Wednesday, March 30, 2011

Talking To A Difficult Child

My oldest son had a behavioral doctor's appointment today.  As we were sitting in the waiting room, I was listening to a mother talk to her daughter.  The daughter was hyper, not very focused and talkative.  Alot like my son.  The mother's comments to the daughter made me sad.  She was speaking down to her.  Telling her she didn't know how to draw then proceeded to tell her how wrong everything she drew was and how someone else learned to draw better than that two years ago.  There were several comments like this during our time in the waiting room.  I hope that maybe she was just having a stressful day and didn't realize how awful she sounded.  I find myself thinking about how I speak to my child.  I understand being very frustrated with a hyper or difficult child.  My biggest flaw is yelling.  But I have made myself the promise that I will work on it.  I have days where I have to lock myself in my room to calm down so I don't say or do something I will regret.  But when I do come out of my room, I like to think that I don't say things that would damage my child's self-esteem.  Children are very precious and don't deserve to be put down for any reason.  Now having said that I know I have said things like "don't act stupid" or something of that nature.  I resolve to try harder, to be more patient, and to think about how my words will effect my child.  Talking positively and not putting your difficult child down should be a part of every day life.  Remember, if you have nothing nice to say, don't say anything at all.  Children that are difficult generally aren't that way by CHOICE.  No one gets to pick the genes they are passed or how they are raised.   BUT you do have the choice in how You raise them and how you treat them.    I read a book a while back called Raising a Strong Willed Child by James Dobson.  I think its food for thought.   I also have his book Bringing Up Boys although I haven't read it yet.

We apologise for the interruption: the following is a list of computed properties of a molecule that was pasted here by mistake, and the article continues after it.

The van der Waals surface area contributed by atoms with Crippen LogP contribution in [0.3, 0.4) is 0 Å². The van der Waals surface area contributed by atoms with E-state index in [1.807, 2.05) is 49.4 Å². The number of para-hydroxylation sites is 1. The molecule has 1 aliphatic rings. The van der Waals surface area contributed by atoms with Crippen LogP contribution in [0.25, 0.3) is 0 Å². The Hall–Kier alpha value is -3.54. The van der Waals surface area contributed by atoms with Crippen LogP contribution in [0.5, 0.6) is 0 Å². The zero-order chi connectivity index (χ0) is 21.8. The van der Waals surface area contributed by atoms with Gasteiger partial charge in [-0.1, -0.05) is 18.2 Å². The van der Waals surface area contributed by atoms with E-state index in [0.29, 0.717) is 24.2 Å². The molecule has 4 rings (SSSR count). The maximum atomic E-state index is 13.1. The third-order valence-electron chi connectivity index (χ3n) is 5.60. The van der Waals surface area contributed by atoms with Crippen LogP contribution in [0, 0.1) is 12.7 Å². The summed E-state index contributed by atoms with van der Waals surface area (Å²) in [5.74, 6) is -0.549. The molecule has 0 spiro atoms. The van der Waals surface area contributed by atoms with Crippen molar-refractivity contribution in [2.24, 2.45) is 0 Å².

Words sometimes hurt more than fists.